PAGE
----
What Are Sucs and Should We Care?

Culinary School Diaries

Culinary School: Week 7 (of 12 weeks)
Last Week's Diary: The Allure of Tomato Seed "Caviar"

The last few weeks of culinary have all been about meat: chicken, pork, duck, beef, veal, and then more chicken. We've used various wet and dry methods of cooking (sometimes mixed), and what the chef keeps emphasizing over and over again in these classes are the importance of sucs.

So what exactly are sucs and should home cooks really care?

In French culinary terminology, sucs are the tiny brown deposits at the bottom of the pot or pan when you're sautéing, searing, or pan-frying something. These brown bits are often associated with meat, but also happen when you cook vegetables, like when you're caramelizing onions. Sucs contain lots of concentrated, deep flavors and are the result of high, controlled heat (but not too high to burn), fat, and a pan with a good amount of room.

You can easily release the sucs from the bottom of a pan through deglazing. The base that is created from the sucs and whatever liquid you're using (stock, wine, spirit) is called fond, which means foundation. Oftentimes in the United States the term "fond" and "sucs" are used interchangeably.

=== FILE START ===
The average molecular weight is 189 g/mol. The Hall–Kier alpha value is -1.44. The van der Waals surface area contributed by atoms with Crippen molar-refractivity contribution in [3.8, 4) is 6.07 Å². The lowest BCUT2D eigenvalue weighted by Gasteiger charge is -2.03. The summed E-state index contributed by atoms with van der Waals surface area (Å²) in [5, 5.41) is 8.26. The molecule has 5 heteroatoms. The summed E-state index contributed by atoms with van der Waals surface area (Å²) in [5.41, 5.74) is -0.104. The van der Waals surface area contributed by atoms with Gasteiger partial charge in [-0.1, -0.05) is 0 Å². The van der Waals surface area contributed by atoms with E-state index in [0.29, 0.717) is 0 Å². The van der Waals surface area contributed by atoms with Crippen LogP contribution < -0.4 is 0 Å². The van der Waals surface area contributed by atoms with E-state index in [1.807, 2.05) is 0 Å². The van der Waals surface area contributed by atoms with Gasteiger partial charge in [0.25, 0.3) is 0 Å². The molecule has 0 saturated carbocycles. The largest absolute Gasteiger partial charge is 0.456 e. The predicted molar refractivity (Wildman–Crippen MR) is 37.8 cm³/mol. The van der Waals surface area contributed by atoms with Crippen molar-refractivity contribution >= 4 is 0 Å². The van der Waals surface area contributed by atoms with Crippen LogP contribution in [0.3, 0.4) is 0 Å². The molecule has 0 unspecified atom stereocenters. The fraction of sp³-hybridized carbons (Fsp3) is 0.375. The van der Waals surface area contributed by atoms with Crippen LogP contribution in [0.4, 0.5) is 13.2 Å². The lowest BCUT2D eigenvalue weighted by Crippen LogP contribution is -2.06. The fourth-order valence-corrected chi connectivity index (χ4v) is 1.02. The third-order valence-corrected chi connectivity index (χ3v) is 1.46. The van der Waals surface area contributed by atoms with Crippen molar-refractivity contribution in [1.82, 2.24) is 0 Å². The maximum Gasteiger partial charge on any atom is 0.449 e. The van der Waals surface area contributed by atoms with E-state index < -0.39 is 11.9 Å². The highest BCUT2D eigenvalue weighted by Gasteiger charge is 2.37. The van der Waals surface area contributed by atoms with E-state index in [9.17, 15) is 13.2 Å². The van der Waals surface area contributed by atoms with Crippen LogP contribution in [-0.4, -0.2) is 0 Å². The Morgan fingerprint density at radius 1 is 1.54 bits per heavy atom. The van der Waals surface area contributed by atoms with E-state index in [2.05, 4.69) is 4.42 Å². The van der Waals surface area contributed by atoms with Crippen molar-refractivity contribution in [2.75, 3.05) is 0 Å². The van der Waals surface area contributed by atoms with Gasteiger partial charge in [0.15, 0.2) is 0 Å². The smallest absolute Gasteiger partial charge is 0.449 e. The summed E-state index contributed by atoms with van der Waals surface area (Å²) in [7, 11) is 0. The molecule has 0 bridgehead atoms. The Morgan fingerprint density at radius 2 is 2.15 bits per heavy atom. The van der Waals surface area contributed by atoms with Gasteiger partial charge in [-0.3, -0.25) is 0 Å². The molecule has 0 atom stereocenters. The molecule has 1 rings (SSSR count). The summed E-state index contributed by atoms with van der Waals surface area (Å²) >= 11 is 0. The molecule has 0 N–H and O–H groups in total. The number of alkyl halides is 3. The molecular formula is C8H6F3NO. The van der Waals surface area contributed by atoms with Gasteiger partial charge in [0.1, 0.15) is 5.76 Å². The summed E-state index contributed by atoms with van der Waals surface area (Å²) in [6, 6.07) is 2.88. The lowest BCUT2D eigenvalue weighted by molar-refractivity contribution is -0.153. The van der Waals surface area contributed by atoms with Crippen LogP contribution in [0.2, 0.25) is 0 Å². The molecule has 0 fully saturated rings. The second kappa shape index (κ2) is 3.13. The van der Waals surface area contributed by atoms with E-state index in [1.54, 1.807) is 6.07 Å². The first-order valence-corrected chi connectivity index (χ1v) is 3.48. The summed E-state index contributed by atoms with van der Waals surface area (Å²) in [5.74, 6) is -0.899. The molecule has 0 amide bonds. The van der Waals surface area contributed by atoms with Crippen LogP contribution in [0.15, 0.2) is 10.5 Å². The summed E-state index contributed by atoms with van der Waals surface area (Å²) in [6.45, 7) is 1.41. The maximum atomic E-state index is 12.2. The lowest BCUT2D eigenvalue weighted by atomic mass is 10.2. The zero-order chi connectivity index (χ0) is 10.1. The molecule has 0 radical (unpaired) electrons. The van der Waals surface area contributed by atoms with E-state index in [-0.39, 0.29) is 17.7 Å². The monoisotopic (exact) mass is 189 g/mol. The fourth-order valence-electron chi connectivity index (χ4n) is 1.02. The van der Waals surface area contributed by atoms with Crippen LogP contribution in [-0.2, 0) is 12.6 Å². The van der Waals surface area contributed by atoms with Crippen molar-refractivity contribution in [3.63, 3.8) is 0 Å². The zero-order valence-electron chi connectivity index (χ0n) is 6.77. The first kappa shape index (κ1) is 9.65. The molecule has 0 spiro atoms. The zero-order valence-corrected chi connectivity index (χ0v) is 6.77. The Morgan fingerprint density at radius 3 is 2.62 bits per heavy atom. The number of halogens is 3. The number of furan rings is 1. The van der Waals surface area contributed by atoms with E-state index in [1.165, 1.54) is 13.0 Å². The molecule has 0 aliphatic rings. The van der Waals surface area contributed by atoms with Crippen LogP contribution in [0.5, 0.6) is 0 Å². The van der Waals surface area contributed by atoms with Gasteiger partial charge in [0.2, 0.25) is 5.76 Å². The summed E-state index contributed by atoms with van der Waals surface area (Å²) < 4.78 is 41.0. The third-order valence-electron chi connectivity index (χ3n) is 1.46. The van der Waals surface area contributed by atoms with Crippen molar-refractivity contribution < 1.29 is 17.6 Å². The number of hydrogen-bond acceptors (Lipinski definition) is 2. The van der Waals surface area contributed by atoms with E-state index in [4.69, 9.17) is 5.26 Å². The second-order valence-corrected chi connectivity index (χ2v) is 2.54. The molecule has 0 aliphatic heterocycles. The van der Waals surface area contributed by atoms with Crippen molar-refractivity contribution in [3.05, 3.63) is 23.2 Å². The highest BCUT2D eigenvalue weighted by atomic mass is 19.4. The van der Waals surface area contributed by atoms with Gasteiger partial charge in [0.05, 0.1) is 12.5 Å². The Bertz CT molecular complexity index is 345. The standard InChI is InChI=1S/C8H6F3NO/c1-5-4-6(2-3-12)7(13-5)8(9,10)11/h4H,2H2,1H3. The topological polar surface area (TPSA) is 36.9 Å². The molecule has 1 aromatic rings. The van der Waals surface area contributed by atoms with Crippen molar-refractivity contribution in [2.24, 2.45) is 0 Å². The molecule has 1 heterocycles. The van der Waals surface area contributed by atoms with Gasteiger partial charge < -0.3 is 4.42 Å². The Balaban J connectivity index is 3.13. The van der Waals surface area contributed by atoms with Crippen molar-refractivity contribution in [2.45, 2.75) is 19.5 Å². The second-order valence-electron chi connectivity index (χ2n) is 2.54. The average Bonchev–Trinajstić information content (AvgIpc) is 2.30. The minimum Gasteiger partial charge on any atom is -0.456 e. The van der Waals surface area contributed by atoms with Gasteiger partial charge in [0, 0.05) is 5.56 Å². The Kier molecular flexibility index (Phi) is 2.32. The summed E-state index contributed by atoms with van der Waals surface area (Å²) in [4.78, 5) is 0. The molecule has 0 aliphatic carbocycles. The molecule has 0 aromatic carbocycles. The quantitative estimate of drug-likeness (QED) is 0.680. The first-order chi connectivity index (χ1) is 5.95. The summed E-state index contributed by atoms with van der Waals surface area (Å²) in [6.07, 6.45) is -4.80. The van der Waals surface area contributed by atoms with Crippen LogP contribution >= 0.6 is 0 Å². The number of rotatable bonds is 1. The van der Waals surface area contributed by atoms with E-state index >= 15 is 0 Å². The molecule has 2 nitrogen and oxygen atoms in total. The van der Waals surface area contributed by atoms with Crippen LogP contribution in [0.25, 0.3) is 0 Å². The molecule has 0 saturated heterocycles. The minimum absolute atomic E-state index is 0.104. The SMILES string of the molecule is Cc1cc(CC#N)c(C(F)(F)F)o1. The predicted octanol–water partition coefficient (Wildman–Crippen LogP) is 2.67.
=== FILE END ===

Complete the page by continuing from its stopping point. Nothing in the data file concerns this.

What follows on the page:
In class, our instructor always wants us to pay attention to the sucs because they are essential for incorporating back into whatever you're making and the key to great flavor. Don't let your sucs burn or your dish will suffer!

This week in culinary school I made the following recipes

Rack of Pork with Braised Lettuce
Chicken Breast Viennese-Style
Lamb Stew with Seasonal Vegetables
Chicken Fricassee with Seasonal Vegetables

Next week we're working with beef, veal, and eggs – stay tuned!

After dreaming about culinary school for the last five years, I finally signed up for a course this summer at the International Culinary Center in New York. The course, "Culinary Techniques," is a three month class that meets two nights a week, and focuses on classic culinary traditions and methods like knife skills, stock-making, classic recipes, and some pastry.

(Image credits: Ariel Knutson)